SAE CF = 1.18[Ps/(Pm-Pv)][sqrt(Tm/Ts)]-0.18
(sqrt = square root)

This formula is right out of SAE Paper #J1349 (revision June 1990), and is the latest form of the air correction formula. SAE assumes 15% frictional loss within the engine, which is probably close for a piston engine. NOTE: this is NOT the losses from the crankshaft to the rear wheels, that is a different loss.

Ps = standard pressure
Pm = measured pressure (barometric pressure)
Pv = vapor pressure of water (relates to RH%)
Ts = standard temperature
Tm = measured temperature

The SAE baseline values are:
------------------------------------
Ps = 29.235 inHg
Ts = 77.0 deg F (534 deg R)
Pv = 0 inHg (dry air, no humidity)

Pv will not be 0 inHg during a dyno run, but will equate to the vapor pressure of water vapor in the air, which is a function of humidity.

P units = inHg
T units = deg R (deg F + 460). If not in deg R, you will get a wrong answer!

So, the CF will depend on where the actual air temperature, pressure and humidity is with respect the standard values listed above.

The CF can be less than, or more than 1.00. If you tested your Z06 on a dyno on a day when T = 77 deg F, P = 29.325 and the RH = 0% in the shop where the dyno was, then the CF would be exactly 1.00. As you can see, there are MANY combinations of T, P and RH that will give you the same CF.

Note, the Pv (vapor pressure of water) defines the RH% and is subtracted from the atmospheric pressure because the water vapor "displaces" that much pressure, and essentially makes it equivalent dry air (RH = 0%) at the resulting pressure of Pm - Pv.

---------- Post added at 07:04 AM ---------- Previous post was at 07:03 AM ----------

They are probably referred to as STD (standard) because the temp and pressure are for standard sea-level air conditions.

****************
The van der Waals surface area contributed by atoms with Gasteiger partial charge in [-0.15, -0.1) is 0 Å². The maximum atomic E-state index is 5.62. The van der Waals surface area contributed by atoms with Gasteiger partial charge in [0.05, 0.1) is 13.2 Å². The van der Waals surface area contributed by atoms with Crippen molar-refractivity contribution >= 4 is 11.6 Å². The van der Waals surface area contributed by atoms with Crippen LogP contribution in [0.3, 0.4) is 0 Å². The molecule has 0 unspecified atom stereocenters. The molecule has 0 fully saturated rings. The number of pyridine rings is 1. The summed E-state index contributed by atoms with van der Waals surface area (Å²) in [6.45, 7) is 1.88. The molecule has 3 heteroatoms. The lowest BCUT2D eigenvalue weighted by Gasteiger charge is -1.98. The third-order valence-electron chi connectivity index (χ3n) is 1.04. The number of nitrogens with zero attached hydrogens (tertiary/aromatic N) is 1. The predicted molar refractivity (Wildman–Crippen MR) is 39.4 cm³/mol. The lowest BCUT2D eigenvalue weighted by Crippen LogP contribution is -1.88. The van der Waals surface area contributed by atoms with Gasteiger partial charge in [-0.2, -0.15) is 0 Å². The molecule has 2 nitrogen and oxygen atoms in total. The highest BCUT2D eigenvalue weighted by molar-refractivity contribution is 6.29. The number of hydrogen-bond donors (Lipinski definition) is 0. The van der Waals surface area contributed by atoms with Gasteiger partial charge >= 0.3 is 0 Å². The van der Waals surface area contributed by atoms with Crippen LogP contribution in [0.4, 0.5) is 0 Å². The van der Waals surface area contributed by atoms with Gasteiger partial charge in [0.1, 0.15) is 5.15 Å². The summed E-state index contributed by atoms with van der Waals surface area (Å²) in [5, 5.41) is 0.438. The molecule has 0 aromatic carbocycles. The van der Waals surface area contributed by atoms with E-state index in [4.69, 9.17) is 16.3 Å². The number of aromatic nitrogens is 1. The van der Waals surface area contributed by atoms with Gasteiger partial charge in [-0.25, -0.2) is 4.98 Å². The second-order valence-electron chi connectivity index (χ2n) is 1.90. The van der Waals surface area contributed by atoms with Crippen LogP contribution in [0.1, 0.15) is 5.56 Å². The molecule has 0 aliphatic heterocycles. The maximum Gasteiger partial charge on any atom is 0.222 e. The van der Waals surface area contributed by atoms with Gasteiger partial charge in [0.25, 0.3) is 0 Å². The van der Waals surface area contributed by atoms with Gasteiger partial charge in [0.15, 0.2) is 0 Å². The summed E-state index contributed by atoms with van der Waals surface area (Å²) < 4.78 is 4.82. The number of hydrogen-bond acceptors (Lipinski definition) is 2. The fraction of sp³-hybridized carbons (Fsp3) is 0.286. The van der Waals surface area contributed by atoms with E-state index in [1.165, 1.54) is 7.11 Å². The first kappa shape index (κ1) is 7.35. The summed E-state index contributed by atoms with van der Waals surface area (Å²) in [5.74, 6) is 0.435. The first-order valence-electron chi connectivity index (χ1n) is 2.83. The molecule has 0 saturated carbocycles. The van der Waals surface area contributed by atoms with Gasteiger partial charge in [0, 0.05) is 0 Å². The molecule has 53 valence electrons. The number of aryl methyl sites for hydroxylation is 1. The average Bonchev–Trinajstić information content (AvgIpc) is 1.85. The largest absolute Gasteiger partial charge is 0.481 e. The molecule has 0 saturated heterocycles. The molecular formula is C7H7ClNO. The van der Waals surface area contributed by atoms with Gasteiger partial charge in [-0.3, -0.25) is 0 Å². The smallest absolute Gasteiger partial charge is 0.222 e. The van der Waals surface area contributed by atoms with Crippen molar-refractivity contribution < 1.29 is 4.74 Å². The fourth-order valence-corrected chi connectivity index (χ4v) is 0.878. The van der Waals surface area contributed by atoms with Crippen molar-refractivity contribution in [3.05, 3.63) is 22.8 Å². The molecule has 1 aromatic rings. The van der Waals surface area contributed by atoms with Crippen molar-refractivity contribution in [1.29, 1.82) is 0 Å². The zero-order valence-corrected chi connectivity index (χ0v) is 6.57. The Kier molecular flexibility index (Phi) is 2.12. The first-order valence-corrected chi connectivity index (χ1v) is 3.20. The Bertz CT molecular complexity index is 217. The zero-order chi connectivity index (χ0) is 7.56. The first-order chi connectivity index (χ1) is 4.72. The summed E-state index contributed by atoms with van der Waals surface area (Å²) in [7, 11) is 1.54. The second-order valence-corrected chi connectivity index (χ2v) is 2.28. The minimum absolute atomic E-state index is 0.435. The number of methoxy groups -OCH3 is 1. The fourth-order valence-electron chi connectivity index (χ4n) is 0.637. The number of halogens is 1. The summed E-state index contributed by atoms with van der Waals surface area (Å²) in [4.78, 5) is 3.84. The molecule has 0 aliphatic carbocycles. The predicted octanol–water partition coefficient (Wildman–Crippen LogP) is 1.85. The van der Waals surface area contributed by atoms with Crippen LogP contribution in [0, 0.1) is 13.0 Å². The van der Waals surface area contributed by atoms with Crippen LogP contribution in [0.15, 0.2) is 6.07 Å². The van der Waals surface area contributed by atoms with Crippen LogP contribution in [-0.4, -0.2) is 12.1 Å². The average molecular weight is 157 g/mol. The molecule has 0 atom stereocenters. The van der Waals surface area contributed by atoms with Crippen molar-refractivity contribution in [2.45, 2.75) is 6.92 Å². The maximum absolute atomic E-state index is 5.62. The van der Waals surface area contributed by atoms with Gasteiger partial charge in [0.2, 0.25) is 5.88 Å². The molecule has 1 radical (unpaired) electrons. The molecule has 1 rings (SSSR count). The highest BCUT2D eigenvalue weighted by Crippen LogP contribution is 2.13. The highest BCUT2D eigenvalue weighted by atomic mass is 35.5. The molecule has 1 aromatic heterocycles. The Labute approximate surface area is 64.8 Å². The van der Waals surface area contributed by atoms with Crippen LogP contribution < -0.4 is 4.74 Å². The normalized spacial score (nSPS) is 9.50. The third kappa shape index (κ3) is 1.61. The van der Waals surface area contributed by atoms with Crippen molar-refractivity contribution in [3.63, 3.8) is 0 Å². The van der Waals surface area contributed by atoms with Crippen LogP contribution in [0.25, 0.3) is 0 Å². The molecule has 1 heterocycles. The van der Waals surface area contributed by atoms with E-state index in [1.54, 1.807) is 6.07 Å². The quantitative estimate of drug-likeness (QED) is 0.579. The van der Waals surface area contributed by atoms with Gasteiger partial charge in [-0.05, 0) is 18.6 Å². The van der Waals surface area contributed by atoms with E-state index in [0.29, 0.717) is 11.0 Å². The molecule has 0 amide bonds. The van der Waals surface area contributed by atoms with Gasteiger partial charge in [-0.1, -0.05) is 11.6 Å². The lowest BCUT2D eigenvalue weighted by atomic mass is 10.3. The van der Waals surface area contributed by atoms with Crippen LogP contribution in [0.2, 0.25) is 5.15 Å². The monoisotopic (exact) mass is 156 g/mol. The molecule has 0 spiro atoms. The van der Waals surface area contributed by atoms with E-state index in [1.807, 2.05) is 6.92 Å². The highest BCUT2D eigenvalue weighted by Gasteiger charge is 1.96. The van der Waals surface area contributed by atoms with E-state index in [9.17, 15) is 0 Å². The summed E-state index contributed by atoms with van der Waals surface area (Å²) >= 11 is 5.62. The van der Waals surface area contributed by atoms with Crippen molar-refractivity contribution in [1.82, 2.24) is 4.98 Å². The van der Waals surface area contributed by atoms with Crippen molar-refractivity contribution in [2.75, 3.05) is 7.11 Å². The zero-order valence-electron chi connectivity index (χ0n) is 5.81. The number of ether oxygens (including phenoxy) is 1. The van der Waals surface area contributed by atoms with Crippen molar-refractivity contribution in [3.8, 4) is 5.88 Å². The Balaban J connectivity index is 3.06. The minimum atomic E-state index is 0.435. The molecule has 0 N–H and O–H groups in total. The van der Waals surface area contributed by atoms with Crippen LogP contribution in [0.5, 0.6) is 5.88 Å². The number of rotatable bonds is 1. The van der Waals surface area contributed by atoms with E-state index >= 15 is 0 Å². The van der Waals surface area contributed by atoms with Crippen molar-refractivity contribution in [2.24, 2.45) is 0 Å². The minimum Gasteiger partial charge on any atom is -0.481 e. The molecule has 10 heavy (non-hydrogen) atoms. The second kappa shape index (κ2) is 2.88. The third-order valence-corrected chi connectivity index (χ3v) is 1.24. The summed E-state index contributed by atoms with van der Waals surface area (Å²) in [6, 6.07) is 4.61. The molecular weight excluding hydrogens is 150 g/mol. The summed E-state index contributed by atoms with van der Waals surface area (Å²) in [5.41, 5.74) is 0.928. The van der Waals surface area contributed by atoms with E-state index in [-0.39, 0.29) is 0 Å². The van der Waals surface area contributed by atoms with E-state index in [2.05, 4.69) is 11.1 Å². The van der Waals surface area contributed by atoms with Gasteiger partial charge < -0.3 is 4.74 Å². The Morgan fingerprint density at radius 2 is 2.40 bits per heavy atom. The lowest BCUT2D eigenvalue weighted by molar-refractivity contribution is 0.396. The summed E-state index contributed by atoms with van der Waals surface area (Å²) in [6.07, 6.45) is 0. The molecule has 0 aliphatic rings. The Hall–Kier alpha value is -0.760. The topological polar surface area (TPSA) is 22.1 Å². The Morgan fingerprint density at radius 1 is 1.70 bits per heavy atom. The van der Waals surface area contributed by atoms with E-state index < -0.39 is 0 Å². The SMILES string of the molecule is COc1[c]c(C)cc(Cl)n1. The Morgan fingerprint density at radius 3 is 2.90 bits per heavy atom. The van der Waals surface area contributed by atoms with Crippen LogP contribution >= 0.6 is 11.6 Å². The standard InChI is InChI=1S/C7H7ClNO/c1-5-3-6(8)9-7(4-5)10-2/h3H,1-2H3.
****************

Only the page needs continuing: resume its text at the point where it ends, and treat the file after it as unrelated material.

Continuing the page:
59 deg F (STD sea-level air temperature)
29.92 inHg barometric pressure (STD sea-level pressure)

I guess in 1990, SAE dropped the STD values and went with the ones I listed in my first post. Don't know the reason why.

If you plug in the STD temp and baro pressure values into the SAE formula as the measured values (like if a car was dyoed at those Atm conditions), then the CF comes out as:

SAE CF = 1.18[Ps/(Pm-Pv)][sqrt(Tm/Ts)]-0.18

CF = 1.18[29.235/(29.92-0)][sqrt(519/534)]-0.18

CF = 1.18[0.9771][0.9859] - 0.18

CF = 0.9567

Note that:
59 deg F = 519 deg R (deg F + 460 = deg R)
77 deg F = 534 deg R
Pv = 0 inHg = 0% humidity

So, this means that if a car was dynoed at STD conditions (59 F, 29.92 inHg, 0% RH) it would be making 1.0000 - 0.9567 = 4.33% more HP than if it was dynoed at the current SAE baseline Atm values of 77 deg F, 29.235 inHg and 0% RH (which would give a CF of 1.000).

---------- Post added at 07:06 AM ---------- Previous post was at 07:04 AM ----------

Plain and simple SAE are used to compare cars on different dyno's. Works great unless its a mustang dyno vs mustang dyno.

STD is like perfect weather etc etc it will make XXX amount. Most people prefer to know SAE.

---------- Post added at 07:12 AM ---------- Previous post was at 07:06 AM ----------

STD usually seems to a little bit higher from what I have seen.
Thanks man! wanted to post a thread that was a good informational topic. u always come through.
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Old 10-30-2011, 12:14 PM   #5
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Re: Differences in SAE vs STD correction factors!

Quote:
Originally Posted by Benzo View Post
Thanks man! wanted to post a thread that was a good informational topic. u always come through.
I try man. LOL
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Old 10-31-2011, 10:53 AM   #6
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Re: Differences in SAE vs STD correction factors!

Sorry... you lost me at SAE CF = 1.18[Ps/(Pm-Pv)][sqrt(Tm/Ts)]-0.18
(sqrt = square root)
lol
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Old 10-31-2011, 11:27 AM   #7
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Re: Differences in SAE vs STD correction factors!

Quote:
Originally Posted by M3to5.0 View Post
Sorry... you lost me at SAE CF = 1.18[Ps/(Pm-Pv)][sqrt(Tm/Ts)]-0.18
(sqrt = square root)
lol